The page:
Israel: Confessions of a polyglot

Harold Schiffman hfsclpp at
Mon Nov 24 17:52:22 UTC 2008

Hebrew language

Confessions of a polyglot

By Benjamin Balint

Tags: Ben Yehuda, Israel News

At his best, Ilan Stavans offers a casual, personal report of what he
calls a 'journey of discovery,' of both the roots of modern Hebrew and
the sources of his own fascination with the language  Even if it were
merely the language of the Bible, and nothing more, Hebrew would be a
miracle. Without Hebrew, there could be no Bible, and deprived of its
biblical bedrock, Western culture would be unimaginable. Even apart
from its ubiquitous influence, biblical Hebrew is in itself a marvel
of terse concreteness. In the King James Version, Job curses the day
he was born in 22 words. In the original, eight words suffice. But of
course the language by no means died with the close of the Bible. As
it wended its way from Genesis to Daniel, from Mishna to Midrash to
Maimonides, to its revival a century ago as an everyday vernacular,
Hebrew all along acted as a rich repository of cultural meanings and

Modern Hebrew, which took hold in the decade or so before World War I,
is about as distant from the Bible's idiom as today's sabra is from
the ancient Israelite. But the resurrection of this dispersed and
stateless language is no less astonishing. That rebirth, and its
midwife, Eliezer Ben Yehuda, are the subject of a new book by Ilan
Stavans, a professor at Amherst College. Though the book is fronted by
a portrait of the bespectacled man who more than anyone else guided
Hebrew from the synagogue into the home, it is not a biography or
critical study. Readers wishing to learn about Ben Yehuda would more
profitably look to his autobiography, "A Dream Come True," to "Tongue
of the Prophets," by the journalist Robert St. John, or to Yosef
Lang's recent comprehensive biography, "Speak Hebrew!" (in Hebrew, and
reviewed in the September edition of Books?.)

Stavans' book is rather a casual, personal report of what its author
calls a "journey of discovery," in which, like an avid student, he
seeks out a series of experts to help him locate both the roots of
modern Hebrew and the sources of his own fascination with the
language. His interlocutors, who supply the substance of the book,
include the Spanish Hebrew scholar Angel Saenz-Badillos; Eliezer
Nowodorski, a translator living in Tel Aviv; Bernard Spolsky, adviser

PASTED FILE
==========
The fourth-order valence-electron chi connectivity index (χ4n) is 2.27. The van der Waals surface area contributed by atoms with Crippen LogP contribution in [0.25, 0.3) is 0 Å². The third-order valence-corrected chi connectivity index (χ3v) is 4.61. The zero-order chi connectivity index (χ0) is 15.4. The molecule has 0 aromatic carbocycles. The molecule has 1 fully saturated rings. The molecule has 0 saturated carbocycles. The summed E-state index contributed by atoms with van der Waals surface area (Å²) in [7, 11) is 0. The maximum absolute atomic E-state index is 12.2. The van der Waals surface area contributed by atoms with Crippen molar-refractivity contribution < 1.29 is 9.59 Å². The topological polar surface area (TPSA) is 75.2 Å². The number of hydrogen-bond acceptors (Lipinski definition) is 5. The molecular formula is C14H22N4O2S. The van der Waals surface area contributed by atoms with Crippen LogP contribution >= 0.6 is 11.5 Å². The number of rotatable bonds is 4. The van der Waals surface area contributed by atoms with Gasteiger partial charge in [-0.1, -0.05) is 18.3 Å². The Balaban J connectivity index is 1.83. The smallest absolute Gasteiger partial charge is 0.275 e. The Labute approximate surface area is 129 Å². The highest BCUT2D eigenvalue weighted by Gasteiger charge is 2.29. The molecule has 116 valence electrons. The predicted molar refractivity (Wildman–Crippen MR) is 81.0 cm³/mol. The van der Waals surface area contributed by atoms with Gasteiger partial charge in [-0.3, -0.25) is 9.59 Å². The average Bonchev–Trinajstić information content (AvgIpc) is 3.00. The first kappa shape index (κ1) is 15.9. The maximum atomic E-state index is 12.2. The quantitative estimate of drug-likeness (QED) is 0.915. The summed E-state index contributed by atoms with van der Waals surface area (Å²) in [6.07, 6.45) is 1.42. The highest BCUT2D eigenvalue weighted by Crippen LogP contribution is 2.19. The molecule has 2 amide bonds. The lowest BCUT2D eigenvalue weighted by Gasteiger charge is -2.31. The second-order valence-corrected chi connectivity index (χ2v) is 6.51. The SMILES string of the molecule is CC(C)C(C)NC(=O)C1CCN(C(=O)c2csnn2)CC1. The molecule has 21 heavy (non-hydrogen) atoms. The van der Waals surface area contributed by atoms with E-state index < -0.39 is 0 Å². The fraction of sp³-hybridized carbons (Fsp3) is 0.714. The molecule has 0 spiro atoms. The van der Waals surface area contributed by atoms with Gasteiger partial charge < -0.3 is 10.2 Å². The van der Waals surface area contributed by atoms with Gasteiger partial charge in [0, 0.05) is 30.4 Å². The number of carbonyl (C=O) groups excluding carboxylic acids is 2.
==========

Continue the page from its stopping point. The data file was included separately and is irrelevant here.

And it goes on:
to the Israeli government on language policy; writer and translator
Hillel Halkin; Reuven "Ruvik" Rosenthal, editor of a dictionary of
Israeli slang; novelist David Grossman; and Faruq Mawasi, vice
president of the Writers Union in Israel and head of Israel's branch
of the Arabic Language Academy.

Along the way, as Stavans reports on his conversations, we get to know
Ben Yehuda (ne Perelman), and his tireless efforts to bring about the
unprecedented renaissance of an ancient language. Ben Yehuda appears
first as a Litvak yeshiva student in Plotzk, then as a Sorbonne
student and Francophile. Then he becomes a quixotic Zionist, and
fervent supporter of the Jewish settlement of Uganda. Finally, after
his arrival in Jerusalem in 1881, where he found a job teaching at the
Alliance Israelite Universelle school, he becomes a journalist,
newspaper publisher, lexicographer, word coiner (he invented the very
word for dictionary - milon - and compiled the first modern Hebrew
dictionary), and a devoted Hebrew revivalist.

As Stavans notes, Ben Yehuda wasn't the only language utopian of the
day. His almost exact contemporary, L. L. Zamenhof, invented
Esperanto. But Ben Yehuda was unique in so tightly yoking linguistic
and political rebirth. Theodor Herzl didn't mention Hebrew in "The
Jewish State." For Ben Yehuda, however, Hebrew and Zionism enjoyed
symbiotic unity. "The Hebrew language can live," he said, "only if we
revive the nation and return it to its fatherland."

A different kind of symbiosis paired Ben Yehuda with the object of his
labors. "All my life," he wrote, in his autobiography, "I have been
inconsolably grieved about two things. I was not born in Jerusalem,
not even the Land of Israel. And my speech from the moment I was able
to utter words was not in Hebrew."